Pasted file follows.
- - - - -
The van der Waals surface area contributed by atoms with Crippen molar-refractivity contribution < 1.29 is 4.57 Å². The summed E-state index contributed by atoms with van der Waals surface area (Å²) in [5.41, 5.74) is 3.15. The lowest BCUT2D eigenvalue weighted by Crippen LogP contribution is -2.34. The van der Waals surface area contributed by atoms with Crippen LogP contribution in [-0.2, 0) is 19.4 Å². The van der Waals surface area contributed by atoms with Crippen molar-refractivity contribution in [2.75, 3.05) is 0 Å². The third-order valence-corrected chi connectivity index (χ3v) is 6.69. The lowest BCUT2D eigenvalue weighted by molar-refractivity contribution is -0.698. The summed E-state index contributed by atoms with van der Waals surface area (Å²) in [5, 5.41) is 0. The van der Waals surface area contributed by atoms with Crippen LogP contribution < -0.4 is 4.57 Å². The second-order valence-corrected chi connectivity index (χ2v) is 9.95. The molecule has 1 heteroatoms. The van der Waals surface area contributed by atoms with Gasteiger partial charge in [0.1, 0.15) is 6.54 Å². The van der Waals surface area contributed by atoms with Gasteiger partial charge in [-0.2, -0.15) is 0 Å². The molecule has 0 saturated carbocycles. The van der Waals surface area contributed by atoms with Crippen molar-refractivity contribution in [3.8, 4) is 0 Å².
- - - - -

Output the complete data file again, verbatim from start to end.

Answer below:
The van der Waals surface area contributed by atoms with Crippen molar-refractivity contribution < 1.29 is 4.57 Å². The summed E-state index contributed by atoms with van der Waals surface area (Å²) in [5.41, 5.74) is 3.15. The lowest BCUT2D eigenvalue weighted by Crippen LogP contribution is -2.34. The van der Waals surface area contributed by atoms with Crippen LogP contribution in [-0.2, 0) is 19.4 Å². The van der Waals surface area contributed by atoms with Crippen molar-refractivity contribution in [2.75, 3.05) is 0 Å². The third-order valence-corrected chi connectivity index (χ3v) is 6.69. The lowest BCUT2D eigenvalue weighted by molar-refractivity contribution is -0.698. The summed E-state index contributed by atoms with van der Waals surface area (Å²) in [5, 5.41) is 0. The van der Waals surface area contributed by atoms with Crippen LogP contribution < -0.4 is 4.57 Å². The second-order valence-corrected chi connectivity index (χ2v) is 9.95. The molecule has 1 heteroatoms. The van der Waals surface area contributed by atoms with Gasteiger partial charge in [0.1, 0.15) is 6.54 Å². The van der Waals surface area contributed by atoms with Gasteiger partial charge in [-0.2, -0.15) is 0 Å². The molecule has 0 saturated carbocycles. The van der Waals surface area contributed by atoms with Crippen molar-refractivity contribution in [3.8, 4) is 0 Å².